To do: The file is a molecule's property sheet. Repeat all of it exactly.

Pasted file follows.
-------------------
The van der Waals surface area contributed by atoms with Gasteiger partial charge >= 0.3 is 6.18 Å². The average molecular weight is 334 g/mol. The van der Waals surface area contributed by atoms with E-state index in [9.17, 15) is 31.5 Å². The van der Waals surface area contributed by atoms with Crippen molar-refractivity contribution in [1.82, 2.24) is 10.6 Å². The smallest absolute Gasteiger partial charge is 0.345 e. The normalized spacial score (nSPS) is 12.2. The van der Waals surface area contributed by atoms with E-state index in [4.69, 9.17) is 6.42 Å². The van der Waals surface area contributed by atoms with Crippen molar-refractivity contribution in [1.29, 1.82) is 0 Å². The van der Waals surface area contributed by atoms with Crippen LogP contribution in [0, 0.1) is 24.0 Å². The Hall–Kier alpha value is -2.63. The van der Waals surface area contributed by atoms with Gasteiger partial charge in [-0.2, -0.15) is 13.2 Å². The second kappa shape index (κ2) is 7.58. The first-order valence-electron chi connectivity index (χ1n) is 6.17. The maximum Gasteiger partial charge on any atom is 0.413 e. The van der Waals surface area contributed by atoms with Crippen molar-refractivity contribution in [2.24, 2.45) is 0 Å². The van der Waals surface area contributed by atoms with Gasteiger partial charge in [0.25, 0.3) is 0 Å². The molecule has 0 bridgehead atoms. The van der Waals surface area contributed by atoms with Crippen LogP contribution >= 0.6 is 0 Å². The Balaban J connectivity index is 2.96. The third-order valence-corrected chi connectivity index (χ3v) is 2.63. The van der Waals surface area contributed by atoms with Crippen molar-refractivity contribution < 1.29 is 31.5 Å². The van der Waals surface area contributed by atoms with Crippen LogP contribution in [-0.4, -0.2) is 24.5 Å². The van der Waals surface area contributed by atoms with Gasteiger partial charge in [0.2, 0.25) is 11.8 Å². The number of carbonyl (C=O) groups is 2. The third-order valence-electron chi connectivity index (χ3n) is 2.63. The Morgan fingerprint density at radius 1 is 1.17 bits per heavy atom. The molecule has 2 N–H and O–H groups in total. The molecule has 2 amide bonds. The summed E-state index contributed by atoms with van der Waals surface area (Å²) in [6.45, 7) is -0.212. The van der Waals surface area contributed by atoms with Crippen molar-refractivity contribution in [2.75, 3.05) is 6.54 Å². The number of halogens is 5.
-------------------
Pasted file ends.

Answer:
The van der Waals surface area contributed by atoms with Gasteiger partial charge >= 0.3 is 6.18 Å². The average molecular weight is 334 g/mol. The van der Waals surface area contributed by atoms with E-state index in [9.17, 15) is 31.5 Å². The van der Waals surface area contributed by atoms with Crippen molar-refractivity contribution in [1.82, 2.24) is 10.6 Å². The smallest absolute Gasteiger partial charge is 0.345 e. The normalized spacial score (nSPS) is 12.2. The van der Waals surface area contributed by atoms with E-state index in [4.69, 9.17) is 6.42 Å². The van der Waals surface area contributed by atoms with Crippen molar-refractivity contribution in [1.29, 1.82) is 0 Å². The van der Waals surface area contributed by atoms with Crippen LogP contribution in [0, 0.1) is 24.0 Å². The Hall–Kier alpha value is -2.63. The van der Waals surface area contributed by atoms with Gasteiger partial charge in [-0.2, -0.15) is 13.2 Å². The second kappa shape index (κ2) is 7.58. The first-order valence-electron chi connectivity index (χ1n) is 6.17. The maximum Gasteiger partial charge on any atom is 0.413 e. The van der Waals surface area contributed by atoms with Crippen molar-refractivity contribution in [2.24, 2.45) is 0 Å². The van der Waals surface area contributed by atoms with Gasteiger partial charge in [0.25, 0.3) is 0 Å². The molecule has 0 bridgehead atoms. The van der Waals surface area contributed by atoms with Crippen LogP contribution >= 0.6 is 0 Å². The Balaban J connectivity index is 2.96. The third-order valence-corrected chi connectivity index (χ3v) is 2.63. The van der Waals surface area contributed by atoms with Crippen molar-refractivity contribution < 1.29 is 31.5 Å². The van der Waals surface area contributed by atoms with Crippen LogP contribution in [-0.4, -0.2) is 24.5 Å². The van der Waals surface area contributed by atoms with Gasteiger partial charge in [0.2, 0.25) is 11.8 Å². The number of carbonyl (C=O) groups is 2. The third-order valence-electron chi connectivity index (χ3n) is 2.63. The Morgan fingerprint density at radius 1 is 1.17 bits per heavy atom. The molecule has 2 N–H and O–H groups in total. The molecule has 2 amide bonds. The summed E-state index contributed by atoms with van der Waals surface area (Å²) in [6.45, 7) is -0.212. The van der Waals surface area contributed by atoms with Crippen molar-refractivity contribution in [2.75, 3.05) is 6.54 Å². The number of halogens is 5.